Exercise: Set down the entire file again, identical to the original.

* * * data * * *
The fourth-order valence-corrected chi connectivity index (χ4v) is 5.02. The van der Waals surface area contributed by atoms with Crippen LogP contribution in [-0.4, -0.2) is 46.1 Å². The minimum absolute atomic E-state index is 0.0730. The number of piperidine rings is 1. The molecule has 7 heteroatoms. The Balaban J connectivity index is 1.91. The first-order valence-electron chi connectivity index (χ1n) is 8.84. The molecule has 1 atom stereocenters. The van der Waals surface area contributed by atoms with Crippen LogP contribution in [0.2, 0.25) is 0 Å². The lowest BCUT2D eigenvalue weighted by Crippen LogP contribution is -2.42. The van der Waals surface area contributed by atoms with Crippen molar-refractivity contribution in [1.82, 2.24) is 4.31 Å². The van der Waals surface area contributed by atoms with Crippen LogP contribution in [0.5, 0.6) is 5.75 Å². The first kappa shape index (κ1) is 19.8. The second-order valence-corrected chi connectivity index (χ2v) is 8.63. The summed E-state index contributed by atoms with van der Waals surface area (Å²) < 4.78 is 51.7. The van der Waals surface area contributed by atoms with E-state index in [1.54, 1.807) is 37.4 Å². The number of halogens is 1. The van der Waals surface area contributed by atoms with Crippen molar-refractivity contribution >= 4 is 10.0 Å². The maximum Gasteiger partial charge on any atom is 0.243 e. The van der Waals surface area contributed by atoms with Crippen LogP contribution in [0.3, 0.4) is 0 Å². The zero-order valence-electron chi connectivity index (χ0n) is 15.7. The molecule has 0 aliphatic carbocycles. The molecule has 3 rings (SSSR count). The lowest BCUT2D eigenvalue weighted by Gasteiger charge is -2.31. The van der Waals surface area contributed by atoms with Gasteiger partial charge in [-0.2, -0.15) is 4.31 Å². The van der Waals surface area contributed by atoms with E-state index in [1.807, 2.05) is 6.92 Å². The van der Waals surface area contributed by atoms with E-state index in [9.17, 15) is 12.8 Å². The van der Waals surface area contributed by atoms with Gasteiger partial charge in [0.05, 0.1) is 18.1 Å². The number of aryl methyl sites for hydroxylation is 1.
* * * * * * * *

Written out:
The fourth-order valence-corrected chi connectivity index (χ4v) is 5.02. The van der Waals surface area contributed by atoms with Crippen LogP contribution in [-0.4, -0.2) is 46.1 Å². The minimum absolute atomic E-state index is 0.0730. The number of piperidine rings is 1. The molecule has 7 heteroatoms. The Balaban J connectivity index is 1.91. The first-order valence-electron chi connectivity index (χ1n) is 8.84. The molecule has 1 atom stereocenters. The van der Waals surface area contributed by atoms with Crippen LogP contribution in [0.2, 0.25) is 0 Å². The lowest BCUT2D eigenvalue weighted by Crippen LogP contribution is -2.42. The van der Waals surface area contributed by atoms with Crippen molar-refractivity contribution in [1.82, 2.24) is 4.31 Å². The van der Waals surface area contributed by atoms with Crippen LogP contribution in [0.5, 0.6) is 5.75 Å². The first kappa shape index (κ1) is 19.8. The second-order valence-corrected chi connectivity index (χ2v) is 8.63. The summed E-state index contributed by atoms with van der Waals surface area (Å²) < 4.78 is 51.7. The van der Waals surface area contributed by atoms with E-state index in [1.54, 1.807) is 37.4 Å². The number of halogens is 1. The van der Waals surface area contributed by atoms with Crippen molar-refractivity contribution >= 4 is 10.0 Å². The maximum Gasteiger partial charge on any atom is 0.243 e. The van der Waals surface area contributed by atoms with Crippen LogP contribution in [0.3, 0.4) is 0 Å². The zero-order valence-electron chi connectivity index (χ0n) is 15.7. The molecule has 0 aliphatic carbocycles. The molecule has 3 rings (SSSR count). The lowest BCUT2D eigenvalue weighted by Gasteiger charge is -2.31. The van der Waals surface area contributed by atoms with Gasteiger partial charge in [-0.2, -0.15) is 4.31 Å². The van der Waals surface area contributed by atoms with E-state index in [1.807, 2.05) is 6.92 Å². The van der Waals surface area contributed by atoms with E-state index in [9.17, 15) is 12.8 Å². The van der Waals surface area contributed by atoms with Gasteiger partial charge in [0.05, 0.1) is 18.1 Å². The number of aryl methyl sites for hydroxylation is 1.